There’s an HBO drama series called ‘House of Lies’ that tells the story of a high-flying management consultant, Marty Kaan (played by Don Cheadle) who leads his team in their exploits to navigate the treacherous waters of competing consultancy firms and demanding assignments. ‘House of Lies’ is entertaining but, unfortunately, plays on many of the negative stereotypes that prevail about management consultants. Instead of delivering a solution to the client, Marty’s team’s focuses on invoicing the client for as much as and as long as possible. Nothing is sacred, not even client confidentiality, as long as Marty is able to maximize his team’s invoicing and successfully hop from one firm to another with the aim of setting up the ultimate ‘shop’. And of course, this ‘shop’ would be his own globally leading consultancy firm. On top of all that, there’s also the constant backstabbing which is rife among and within the consultancy firms in the series.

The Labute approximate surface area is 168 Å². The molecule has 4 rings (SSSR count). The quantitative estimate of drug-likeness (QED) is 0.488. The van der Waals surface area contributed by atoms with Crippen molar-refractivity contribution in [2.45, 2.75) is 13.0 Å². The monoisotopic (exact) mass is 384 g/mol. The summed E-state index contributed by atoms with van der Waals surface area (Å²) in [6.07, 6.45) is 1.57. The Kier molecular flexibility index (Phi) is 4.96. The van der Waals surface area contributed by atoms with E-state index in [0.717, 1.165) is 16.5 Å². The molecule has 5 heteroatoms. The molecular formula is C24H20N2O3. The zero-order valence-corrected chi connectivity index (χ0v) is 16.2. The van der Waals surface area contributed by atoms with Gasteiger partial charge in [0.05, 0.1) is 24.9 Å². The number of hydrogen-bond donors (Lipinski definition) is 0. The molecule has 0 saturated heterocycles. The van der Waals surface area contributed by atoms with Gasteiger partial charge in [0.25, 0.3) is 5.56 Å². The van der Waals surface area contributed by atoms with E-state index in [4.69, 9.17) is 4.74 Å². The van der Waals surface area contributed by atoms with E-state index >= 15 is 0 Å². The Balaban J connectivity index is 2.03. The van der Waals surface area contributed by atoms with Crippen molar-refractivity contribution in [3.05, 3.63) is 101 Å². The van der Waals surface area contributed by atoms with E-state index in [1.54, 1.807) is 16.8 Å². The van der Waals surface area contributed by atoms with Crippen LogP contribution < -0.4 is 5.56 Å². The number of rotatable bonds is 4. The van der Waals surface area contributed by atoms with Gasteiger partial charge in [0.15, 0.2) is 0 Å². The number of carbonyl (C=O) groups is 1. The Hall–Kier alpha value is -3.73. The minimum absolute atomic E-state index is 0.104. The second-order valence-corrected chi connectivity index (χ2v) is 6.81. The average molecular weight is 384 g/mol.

The PEPPOL network is expanding rapidly in different parts of Europe. If you are not yet familiar with this acronym, I encourage you to take a closer look. PEPPOL is changing electronic cross-border procurement and invoicing in Europe. It is facilitating trade between companies while also helping them digitize their purchase-to-pay chains. Companies that want to maximize the benefits of electronic invoices should be paying attention.
In the last blog posts, we dug deeper into a recent phenomenon which is CEO fraud. A form of fraud where an attacker mimics the email of the CEO or another C-level executive of the company and asks you to transfer money quickly. While it’s hard to imagine ourselves answering to one such email by making our CEO proof that he is really who he claims he is there are several measures we can take to reduce the risk of falling victim to this new threat.
This or similar might be the start of an email that brings us directly into one of fastest growing forms of cyber fraud, namely CEO fraud.